For the next 60 days, people going into stores, restaurants, banks, and other businesses — even churches — in Orange City will be required to wear masks or face fines.
After more than three hours of pro and con, back and forth, yes and no, the City Council on July 6 enacted the emergency ordinance compelling anyone entering a business inside Orange City’s boundaries to don a mask as a precaution against spreading the coronavirus.
“Our job here is to protect our citizens,” Mayor Gary Blair said.
Blair told everyone in the council chamber he had called the special meeting because higher powers had not acted more aggressively.
“I’m very disheartened by the lack of action by the Volusia County Council and the state,” he said, adding he wants to halt the spread of the illness and head off The economic problems resulting from the disease. “Otherwise, we’re heading for a shutdown, and nobody wants to see that.”
Blair said City Attorney William Reischmann, City Manager Dale Arrington and City Clerk Gloria Thomas and her staff worked over the weekend to arrange the emergency meeting.
Orange City’s emergency ordinance, similar to DeLand’s, requires most people entering retail businesses, and also churches, to wear masks that cover the nose and mouth. Violators may be issued civil citations requiring them to pay a fine. The penalty is $25 for the first violation, $50 for the second, and $100 for the third and subsequent infractions.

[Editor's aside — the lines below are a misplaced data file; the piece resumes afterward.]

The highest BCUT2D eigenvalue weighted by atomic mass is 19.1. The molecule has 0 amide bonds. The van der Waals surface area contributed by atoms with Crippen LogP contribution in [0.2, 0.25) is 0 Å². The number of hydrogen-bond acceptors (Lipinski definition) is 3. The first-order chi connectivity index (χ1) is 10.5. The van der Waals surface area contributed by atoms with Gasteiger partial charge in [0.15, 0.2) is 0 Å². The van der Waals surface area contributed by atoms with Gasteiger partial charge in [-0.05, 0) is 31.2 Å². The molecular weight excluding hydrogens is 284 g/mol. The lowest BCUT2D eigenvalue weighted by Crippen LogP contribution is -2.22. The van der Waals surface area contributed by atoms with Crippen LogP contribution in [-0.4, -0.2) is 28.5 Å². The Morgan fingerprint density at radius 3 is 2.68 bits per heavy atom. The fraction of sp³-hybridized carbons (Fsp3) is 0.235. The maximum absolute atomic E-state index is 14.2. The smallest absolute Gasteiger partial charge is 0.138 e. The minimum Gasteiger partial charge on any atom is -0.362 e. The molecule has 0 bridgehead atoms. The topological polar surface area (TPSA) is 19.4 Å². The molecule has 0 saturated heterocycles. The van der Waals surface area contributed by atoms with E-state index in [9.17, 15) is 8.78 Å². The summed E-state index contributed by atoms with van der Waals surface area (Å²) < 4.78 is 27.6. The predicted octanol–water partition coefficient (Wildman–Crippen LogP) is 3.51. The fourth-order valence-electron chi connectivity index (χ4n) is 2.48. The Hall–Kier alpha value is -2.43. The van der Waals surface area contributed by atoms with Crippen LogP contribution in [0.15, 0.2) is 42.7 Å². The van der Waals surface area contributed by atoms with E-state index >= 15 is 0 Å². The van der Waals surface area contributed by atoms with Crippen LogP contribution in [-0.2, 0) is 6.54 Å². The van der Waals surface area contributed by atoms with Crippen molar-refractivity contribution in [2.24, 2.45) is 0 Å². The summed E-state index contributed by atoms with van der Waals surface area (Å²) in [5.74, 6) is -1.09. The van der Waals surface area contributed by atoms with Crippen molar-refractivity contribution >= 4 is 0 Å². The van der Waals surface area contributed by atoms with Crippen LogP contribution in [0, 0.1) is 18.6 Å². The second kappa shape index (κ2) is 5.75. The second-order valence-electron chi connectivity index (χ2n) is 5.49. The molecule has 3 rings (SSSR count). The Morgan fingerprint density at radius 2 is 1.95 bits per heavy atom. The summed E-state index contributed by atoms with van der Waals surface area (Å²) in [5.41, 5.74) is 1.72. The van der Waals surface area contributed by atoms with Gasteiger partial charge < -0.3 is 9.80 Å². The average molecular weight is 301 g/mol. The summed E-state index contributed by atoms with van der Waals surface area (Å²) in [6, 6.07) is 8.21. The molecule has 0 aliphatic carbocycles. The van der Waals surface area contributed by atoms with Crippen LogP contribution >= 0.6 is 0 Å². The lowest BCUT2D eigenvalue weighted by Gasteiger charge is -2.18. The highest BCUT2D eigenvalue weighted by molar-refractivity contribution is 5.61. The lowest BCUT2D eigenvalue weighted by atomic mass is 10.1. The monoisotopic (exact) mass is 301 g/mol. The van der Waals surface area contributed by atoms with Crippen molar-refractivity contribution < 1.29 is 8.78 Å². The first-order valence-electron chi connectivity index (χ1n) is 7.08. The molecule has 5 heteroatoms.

“If we don’t take some action, this could go on forever,” Council Member Martin Harper said, in support of the measure.
The ordinance provides exemptions for children under 2 years of age and people with breathing problems.
When council members asked about enforcement, Orange City Police Chief Peter Thomas replied, “I think this is more of an educational ordinance.”
The chief said no proof will be required of medical conditions that would prevent a person from wearing a mask.
“I had a business tell me today they are not going to require anyone to wear a mask in their store,” Vice Mayor Bill O’Connor said.
While the support for a mask mandate was strong on the part of the City Council and the audience, there was some opposition.
“Do you know how difficult it is to breathe in one of these?” Fran Darms asked the council.
“The mask does not stop the transmission [of the virus],” Mason White told the council.
Volusia County Baptist Church Pastor Mark Siers called for an exemption for those attending worship services
“To wear masks in our worship means another lockdown,” he said. “In our worship, we sing and have a choir.”
Siers said his congregation has taken other steps to avoid spreading the disease.
“We have not passed our offering plate,” he said.
“I would like to see a religious exemption,” Council Member Jim Mahoney said.
The City Council agreed to allow leeway in masking in places of worship, and agreed that, as long as the congregation is practicing social-distancing, masks would not be required when the choir and congregation are singing.
The Orange City Council voted 6-1 for the emergency ordinance. O’Connor cast the dissenting vote.
Orange City thus joins DeLand and Seminole County In requiring masks to be worn inside public places. Volusia County officials have called for voluntary use of masks through at least Aug. 2.
Deltona will consider a mask ordinance at a special meeting today, July 7, at 5:30 p.m. at Deltona City Hall, 2345 Providence Blvd.